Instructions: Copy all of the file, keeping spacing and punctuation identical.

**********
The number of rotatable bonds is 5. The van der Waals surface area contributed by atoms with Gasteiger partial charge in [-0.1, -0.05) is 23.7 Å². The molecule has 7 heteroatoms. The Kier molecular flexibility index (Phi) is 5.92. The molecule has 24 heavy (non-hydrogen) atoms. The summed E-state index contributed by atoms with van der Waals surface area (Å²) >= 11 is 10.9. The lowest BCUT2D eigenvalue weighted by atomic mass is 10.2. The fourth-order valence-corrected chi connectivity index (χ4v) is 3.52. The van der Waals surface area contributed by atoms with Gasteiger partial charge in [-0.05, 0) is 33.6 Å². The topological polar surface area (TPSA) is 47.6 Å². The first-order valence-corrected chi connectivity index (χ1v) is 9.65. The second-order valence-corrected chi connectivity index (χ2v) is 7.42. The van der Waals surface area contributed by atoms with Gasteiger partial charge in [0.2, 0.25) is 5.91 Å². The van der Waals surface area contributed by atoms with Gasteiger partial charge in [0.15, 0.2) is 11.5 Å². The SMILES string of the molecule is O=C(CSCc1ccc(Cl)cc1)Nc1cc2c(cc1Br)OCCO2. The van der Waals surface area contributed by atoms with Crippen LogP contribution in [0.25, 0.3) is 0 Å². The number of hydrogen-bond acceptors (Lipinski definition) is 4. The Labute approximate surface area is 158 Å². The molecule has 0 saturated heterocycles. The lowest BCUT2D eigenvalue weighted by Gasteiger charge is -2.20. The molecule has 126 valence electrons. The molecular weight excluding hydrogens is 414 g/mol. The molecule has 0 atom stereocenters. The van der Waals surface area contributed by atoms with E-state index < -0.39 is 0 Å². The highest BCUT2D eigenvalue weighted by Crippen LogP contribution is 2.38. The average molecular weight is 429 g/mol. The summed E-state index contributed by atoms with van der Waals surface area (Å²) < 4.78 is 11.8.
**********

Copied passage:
The number of rotatable bonds is 5. The van der Waals surface area contributed by atoms with Gasteiger partial charge in [-0.1, -0.05) is 23.7 Å². The molecule has 7 heteroatoms. The Kier molecular flexibility index (Phi) is 5.92. The molecule has 24 heavy (non-hydrogen) atoms. The summed E-state index contributed by atoms with van der Waals surface area (Å²) >= 11 is 10.9. The lowest BCUT2D eigenvalue weighted by atomic mass is 10.2. The fourth-order valence-corrected chi connectivity index (χ4v) is 3.52. The van der Waals surface area contributed by atoms with Gasteiger partial charge in [-0.05, 0) is 33.6 Å². The topological polar surface area (TPSA) is 47.6 Å². The first-order valence-corrected chi connectivity index (χ1v) is 9.65. The second-order valence-corrected chi connectivity index (χ2v) is 7.42. The van der Waals surface area contributed by atoms with Gasteiger partial charge in [0.2, 0.25) is 5.91 Å². The van der Waals surface area contributed by atoms with Gasteiger partial charge in [0.15, 0.2) is 11.5 Å². The SMILES string of the molecule is O=C(CSCc1ccc(Cl)cc1)Nc1cc2c(cc1Br)OCCO2. The van der Waals surface area contributed by atoms with Crippen LogP contribution in [0.25, 0.3) is 0 Å². The number of hydrogen-bond acceptors (Lipinski definition) is 4. The Labute approximate surface area is 158 Å². The molecule has 0 saturated heterocycles. The lowest BCUT2D eigenvalue weighted by Gasteiger charge is -2.20. The molecule has 126 valence electrons. The molecular weight excluding hydrogens is 414 g/mol. The molecule has 0 atom stereocenters. The van der Waals surface area contributed by atoms with E-state index < -0.39 is 0 Å². The highest BCUT2D eigenvalue weighted by Crippen LogP contribution is 2.38. The average molecular weight is 429 g/mol. The summed E-state index contributed by atoms with van der Waals surface area (Å²) < 4.78 is 11.8.